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Tanzania gov’t urges Uganda to fast-track oil pipeline

Tanzania Government has expressed concern over delays in the development of the Hoima-Tanga crude oil pipeline, Tanzania Minister for Energy and Mineral Development Prof. Sospeter Muhongo has revealed.

Speaking at the launch of the Front End Engineering Design (FEED) study for the East African Crude Oil Pipeline Project ( EACOP) in Kampala, Prof. Muhongo expressed distress stating that the implementation of the project had been delayed for two months.

“We [Tanzania government] are not happy with the speed at which the project is moving. The launch of FEED was supposed to have been done in November, 2016 and I hope that Uganda can fast-track this process with the contractors to ensure that it is completed within the time frame,” he noted.

He argued that the land acquisition in Uganda is complex compared to Tanzania since in the latter; land belongs to government and is vested in the President making it less strenuous for the project.

The biggest part of the pipeline will be in Tanzania, something that will make land acquisition for the project easy,” he said.

The FEED study; a fundamental step that will provide detailed engineering design for the pipeline, will be undertaken for eight months by Gulf Interstate Engineering, a Houston, Texas based company and is projected to cost $11.5 (about shs 42bn).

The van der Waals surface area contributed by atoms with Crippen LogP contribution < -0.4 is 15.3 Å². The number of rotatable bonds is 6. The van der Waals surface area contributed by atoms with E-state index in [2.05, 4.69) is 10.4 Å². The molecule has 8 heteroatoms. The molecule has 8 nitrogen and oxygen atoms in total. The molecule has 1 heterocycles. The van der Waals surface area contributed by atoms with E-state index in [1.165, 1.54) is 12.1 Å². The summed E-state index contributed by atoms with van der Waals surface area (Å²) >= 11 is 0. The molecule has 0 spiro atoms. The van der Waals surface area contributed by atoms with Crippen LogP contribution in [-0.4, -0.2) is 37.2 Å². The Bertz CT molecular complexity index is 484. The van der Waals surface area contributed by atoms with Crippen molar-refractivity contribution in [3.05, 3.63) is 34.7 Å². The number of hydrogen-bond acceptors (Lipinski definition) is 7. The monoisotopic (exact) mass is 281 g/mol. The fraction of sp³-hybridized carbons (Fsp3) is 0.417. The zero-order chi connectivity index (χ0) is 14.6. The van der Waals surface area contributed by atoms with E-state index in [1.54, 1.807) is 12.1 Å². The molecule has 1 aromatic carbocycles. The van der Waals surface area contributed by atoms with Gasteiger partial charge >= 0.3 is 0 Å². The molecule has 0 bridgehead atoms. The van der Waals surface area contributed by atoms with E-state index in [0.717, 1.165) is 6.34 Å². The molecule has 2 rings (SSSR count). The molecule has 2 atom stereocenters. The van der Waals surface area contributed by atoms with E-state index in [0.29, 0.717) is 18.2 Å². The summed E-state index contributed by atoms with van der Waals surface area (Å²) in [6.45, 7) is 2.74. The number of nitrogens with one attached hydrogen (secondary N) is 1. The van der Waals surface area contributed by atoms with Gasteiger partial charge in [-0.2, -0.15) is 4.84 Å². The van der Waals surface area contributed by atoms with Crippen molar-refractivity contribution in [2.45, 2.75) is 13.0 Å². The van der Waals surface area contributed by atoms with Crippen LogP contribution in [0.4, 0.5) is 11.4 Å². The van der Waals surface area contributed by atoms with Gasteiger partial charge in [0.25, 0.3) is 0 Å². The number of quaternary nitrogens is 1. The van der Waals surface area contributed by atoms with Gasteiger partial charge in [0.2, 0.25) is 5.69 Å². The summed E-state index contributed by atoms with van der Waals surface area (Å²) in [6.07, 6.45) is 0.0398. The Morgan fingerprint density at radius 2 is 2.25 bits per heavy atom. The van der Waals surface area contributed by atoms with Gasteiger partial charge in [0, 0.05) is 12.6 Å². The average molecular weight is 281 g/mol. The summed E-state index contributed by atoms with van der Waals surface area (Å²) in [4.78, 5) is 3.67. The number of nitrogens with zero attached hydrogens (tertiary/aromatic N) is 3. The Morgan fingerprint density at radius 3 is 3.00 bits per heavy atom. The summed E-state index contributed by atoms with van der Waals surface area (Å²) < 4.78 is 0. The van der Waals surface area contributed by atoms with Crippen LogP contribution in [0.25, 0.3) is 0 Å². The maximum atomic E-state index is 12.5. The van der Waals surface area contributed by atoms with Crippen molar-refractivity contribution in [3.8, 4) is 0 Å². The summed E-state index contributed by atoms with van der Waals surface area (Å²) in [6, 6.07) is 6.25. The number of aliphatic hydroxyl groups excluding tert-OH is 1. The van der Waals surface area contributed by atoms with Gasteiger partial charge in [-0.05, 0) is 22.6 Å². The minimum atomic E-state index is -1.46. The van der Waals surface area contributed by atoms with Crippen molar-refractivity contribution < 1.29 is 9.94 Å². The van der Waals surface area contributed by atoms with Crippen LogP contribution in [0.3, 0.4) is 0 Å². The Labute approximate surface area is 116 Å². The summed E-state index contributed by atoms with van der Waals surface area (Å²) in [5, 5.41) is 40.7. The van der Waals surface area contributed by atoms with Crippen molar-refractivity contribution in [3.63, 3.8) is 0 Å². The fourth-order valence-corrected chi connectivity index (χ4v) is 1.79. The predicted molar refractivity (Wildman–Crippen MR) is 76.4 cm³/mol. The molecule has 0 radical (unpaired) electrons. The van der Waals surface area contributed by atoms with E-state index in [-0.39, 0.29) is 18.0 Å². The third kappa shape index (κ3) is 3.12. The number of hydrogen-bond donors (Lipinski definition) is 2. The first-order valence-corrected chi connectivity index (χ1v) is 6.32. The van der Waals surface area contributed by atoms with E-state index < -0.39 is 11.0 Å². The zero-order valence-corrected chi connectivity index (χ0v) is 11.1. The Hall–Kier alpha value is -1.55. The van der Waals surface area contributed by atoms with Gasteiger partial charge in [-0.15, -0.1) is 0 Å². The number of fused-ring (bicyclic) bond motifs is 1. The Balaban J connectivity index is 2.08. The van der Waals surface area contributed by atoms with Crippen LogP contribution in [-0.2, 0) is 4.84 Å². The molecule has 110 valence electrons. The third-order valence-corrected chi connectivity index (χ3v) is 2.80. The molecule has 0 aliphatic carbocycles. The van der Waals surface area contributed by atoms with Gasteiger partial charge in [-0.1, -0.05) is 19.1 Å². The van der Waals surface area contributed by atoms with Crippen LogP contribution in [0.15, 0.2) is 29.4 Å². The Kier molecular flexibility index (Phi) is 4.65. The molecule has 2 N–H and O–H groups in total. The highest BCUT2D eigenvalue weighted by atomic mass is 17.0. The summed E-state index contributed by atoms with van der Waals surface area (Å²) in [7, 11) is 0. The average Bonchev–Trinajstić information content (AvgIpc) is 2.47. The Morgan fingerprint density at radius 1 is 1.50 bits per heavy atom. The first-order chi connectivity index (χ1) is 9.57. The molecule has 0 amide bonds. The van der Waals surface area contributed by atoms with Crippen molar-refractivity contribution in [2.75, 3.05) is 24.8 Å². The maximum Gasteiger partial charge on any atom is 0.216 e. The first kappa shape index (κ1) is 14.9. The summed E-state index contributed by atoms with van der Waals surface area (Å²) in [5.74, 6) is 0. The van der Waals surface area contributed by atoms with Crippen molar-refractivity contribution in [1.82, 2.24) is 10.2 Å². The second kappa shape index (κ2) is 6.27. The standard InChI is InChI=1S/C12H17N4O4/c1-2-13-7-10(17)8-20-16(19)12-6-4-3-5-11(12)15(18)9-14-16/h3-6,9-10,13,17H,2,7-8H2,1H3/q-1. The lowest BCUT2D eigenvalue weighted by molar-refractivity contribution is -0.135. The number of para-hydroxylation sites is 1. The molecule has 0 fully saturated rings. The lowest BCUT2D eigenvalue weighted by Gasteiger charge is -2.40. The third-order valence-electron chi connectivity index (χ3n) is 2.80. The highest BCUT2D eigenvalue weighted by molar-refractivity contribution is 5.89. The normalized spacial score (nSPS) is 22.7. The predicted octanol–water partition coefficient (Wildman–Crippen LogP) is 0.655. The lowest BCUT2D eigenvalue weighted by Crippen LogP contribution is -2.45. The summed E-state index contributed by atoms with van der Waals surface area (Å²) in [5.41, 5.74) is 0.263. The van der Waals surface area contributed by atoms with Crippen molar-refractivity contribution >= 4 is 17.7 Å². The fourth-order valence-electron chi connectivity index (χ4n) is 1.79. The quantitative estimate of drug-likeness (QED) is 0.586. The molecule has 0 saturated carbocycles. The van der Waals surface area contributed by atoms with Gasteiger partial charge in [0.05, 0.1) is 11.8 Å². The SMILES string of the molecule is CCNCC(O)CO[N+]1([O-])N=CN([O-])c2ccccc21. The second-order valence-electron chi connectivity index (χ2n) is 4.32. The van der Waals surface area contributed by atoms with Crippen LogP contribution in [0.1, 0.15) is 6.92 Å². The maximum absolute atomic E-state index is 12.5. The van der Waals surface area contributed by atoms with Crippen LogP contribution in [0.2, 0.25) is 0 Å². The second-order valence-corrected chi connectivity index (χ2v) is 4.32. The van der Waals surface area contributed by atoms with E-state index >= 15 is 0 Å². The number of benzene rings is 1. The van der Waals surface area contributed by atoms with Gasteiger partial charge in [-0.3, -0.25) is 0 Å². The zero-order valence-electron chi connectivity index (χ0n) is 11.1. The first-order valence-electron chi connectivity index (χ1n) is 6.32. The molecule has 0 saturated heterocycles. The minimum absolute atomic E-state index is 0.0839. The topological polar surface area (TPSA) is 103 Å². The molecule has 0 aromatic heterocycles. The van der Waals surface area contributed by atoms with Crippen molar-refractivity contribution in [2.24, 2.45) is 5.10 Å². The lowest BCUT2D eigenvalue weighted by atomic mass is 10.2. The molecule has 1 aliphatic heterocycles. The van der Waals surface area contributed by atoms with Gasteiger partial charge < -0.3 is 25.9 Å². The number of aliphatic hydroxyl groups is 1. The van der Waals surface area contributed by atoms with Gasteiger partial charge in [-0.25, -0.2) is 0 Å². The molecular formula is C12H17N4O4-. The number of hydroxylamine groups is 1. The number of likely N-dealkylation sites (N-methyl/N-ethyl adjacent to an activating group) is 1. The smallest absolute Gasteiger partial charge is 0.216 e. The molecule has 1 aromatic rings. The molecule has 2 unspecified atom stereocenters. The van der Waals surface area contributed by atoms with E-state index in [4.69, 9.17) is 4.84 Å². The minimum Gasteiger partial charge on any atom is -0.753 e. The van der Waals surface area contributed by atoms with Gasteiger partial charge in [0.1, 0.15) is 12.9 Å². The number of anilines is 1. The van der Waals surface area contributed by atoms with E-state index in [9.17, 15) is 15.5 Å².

According to Hon. Irene Muloni, Uganda’s Minister for Energy and Mineral Development, the study is expected to identify the actual route and technical designs for the crude oil pipeline as well the estimated cost for the project.

Muloni explained that President Yoweri Museveni has issued a directive to her ministry to ensure ‘first oil’ by 2020.

Due to the presidential directive, both the oil refinery and crude oil export pipeline will be attended to concurrently and the FEED study shows a clear determination of government to have ‘first oil’ by 2020,” she said.

The East African Crude Oil Pipeline Project (EACOP) is speared-headed by Total E&P Uganda Limited on behalf of the joint venture oil companies and will see  construction of a 1,445 Kilometer, 24 inch diameter heated crude oil pipeline.

Muloni further stated that preliminary studies have put the cost of crude oil pipeline at $3.55 billion dollars, but the FEED study is expected to establish the actual cost of the project and hence inform the governments of Uganda and Tanzania as well as joint venture companies to reach a Final Investment Decisions (FID).

According to Jean – Luc Bruggeman, Total’s Mid Stream Project Director, the crude oil pipeline once completed, will be the world’s longest heated pipeline and will require six heating stations from Kabaale to Tanga, a heat tracing system; an electrical cable within the pipeline to keep the temperatures at 50 degrees to enable the oil flow,  a fibre optic cable for communications and a high voltage power line.

The Governments of Uganda and Tanzania in partnership with the Lake Albert Upstream Partners (Total, Tullow and CNOOC) last year opted for the Hoima-Tanga route after conducting a feasibility study for the LAPSSET Corridor.

Report by Edward Ssekika.